In a recent interview with Empire Magazine, Kimberly Peirce, the director behind the remake of Stephen King's classic horror story Carrie, which stars Chloe Moretz and Julianne Moore, talks about adapting the book, and the visual effects used in the film.
Peirce spoke about the iconic pig's blood scene and how important it was for them to get it right, saying:
“We've done all these tests. One time the blood drops on Carrie's head and then it goes out to the sides like her head's an umbrella. So you don't really get any on her. We've done other tests where it goes boom and it's too fast, and some where it goes on her shoulders, which is no good. We went from one gallon to five, and then we had to test the viscosity, how thick or thin, and we found that we need to cascade, it has to move from the back to the front. A million things can go wrong...”
Special effects makes doing things a lot easier these days for filmmakers, with Peirce taking full advantage of it saying,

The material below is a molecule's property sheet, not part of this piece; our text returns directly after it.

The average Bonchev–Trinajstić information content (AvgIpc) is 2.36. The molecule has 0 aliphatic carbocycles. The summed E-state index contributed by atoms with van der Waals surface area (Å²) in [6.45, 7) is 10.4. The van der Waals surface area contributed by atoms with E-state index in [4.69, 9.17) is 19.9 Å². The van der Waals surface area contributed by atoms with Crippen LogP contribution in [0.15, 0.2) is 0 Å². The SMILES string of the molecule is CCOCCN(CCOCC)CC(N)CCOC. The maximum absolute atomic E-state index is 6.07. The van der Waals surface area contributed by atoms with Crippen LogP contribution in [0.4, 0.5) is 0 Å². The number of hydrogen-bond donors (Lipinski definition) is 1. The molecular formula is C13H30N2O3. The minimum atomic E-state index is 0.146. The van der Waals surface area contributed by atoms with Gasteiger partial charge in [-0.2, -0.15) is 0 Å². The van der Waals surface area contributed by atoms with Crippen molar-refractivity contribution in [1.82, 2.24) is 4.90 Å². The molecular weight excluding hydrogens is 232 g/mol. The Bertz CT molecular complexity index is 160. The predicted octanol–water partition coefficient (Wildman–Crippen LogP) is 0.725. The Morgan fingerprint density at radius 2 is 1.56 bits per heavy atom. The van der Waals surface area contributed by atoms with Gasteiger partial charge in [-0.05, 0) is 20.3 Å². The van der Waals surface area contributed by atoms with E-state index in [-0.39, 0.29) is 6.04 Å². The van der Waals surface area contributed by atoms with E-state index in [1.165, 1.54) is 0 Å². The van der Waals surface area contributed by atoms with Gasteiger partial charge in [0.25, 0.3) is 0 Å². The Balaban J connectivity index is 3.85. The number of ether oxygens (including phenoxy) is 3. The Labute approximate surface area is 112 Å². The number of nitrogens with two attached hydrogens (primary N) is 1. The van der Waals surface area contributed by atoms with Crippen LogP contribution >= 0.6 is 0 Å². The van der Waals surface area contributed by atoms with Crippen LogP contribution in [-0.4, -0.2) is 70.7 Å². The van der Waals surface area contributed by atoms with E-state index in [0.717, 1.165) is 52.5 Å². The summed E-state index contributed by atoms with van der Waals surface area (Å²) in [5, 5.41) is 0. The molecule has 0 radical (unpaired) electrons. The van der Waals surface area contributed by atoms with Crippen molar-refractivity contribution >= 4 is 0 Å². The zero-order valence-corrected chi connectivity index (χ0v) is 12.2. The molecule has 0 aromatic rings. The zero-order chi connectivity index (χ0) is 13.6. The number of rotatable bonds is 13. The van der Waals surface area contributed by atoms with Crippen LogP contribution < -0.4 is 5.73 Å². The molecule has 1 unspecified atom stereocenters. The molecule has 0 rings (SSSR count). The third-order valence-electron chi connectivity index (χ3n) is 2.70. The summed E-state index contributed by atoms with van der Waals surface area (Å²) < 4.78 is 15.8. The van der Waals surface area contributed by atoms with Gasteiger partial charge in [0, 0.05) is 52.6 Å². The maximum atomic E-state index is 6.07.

“The opportunities with VFX are amazing. Every year they get better and better. What it means is that with less and less money we can stage these elements we need. Doing much of this stuff practically would take production time that I don't have. It's a fantasy to do this stuff. It's fun as a filmmaker to play with bigger and bigger tools, but the key is to be grounded in the story. I hope you find yourself as madly in love with these characters as I am...”
She then went on to talk about the characters in the film saying,
“I've gone back to the book and fleshed out some of the characters. But the real appeal is Carrie. She's so innocent and naive. I fell in love with her all over again.”
Carrie will be released on on October 18th, 2013.
The quiet suburb of Chamberlain, Maine is home to the deeply religious and conservative Margaret White and her daughter Carrie. Carrie is a sweet but meek outcast whom Margaret has sheltered from society. Gym teacher Miss Desjardin tries in vain to protect Carrie from local mean girls led by the popular and haughty Chris Hargenson, but only Chris’ best friend, Sue Snell, regrets their actions. In an effort to make amends, Sue asks her boyfriend, high school heartthrob Tommy Ross, to take Carrie to prom. Pushed to the limit by her peers at the dance, Carrie unleashes telekinetic havoc.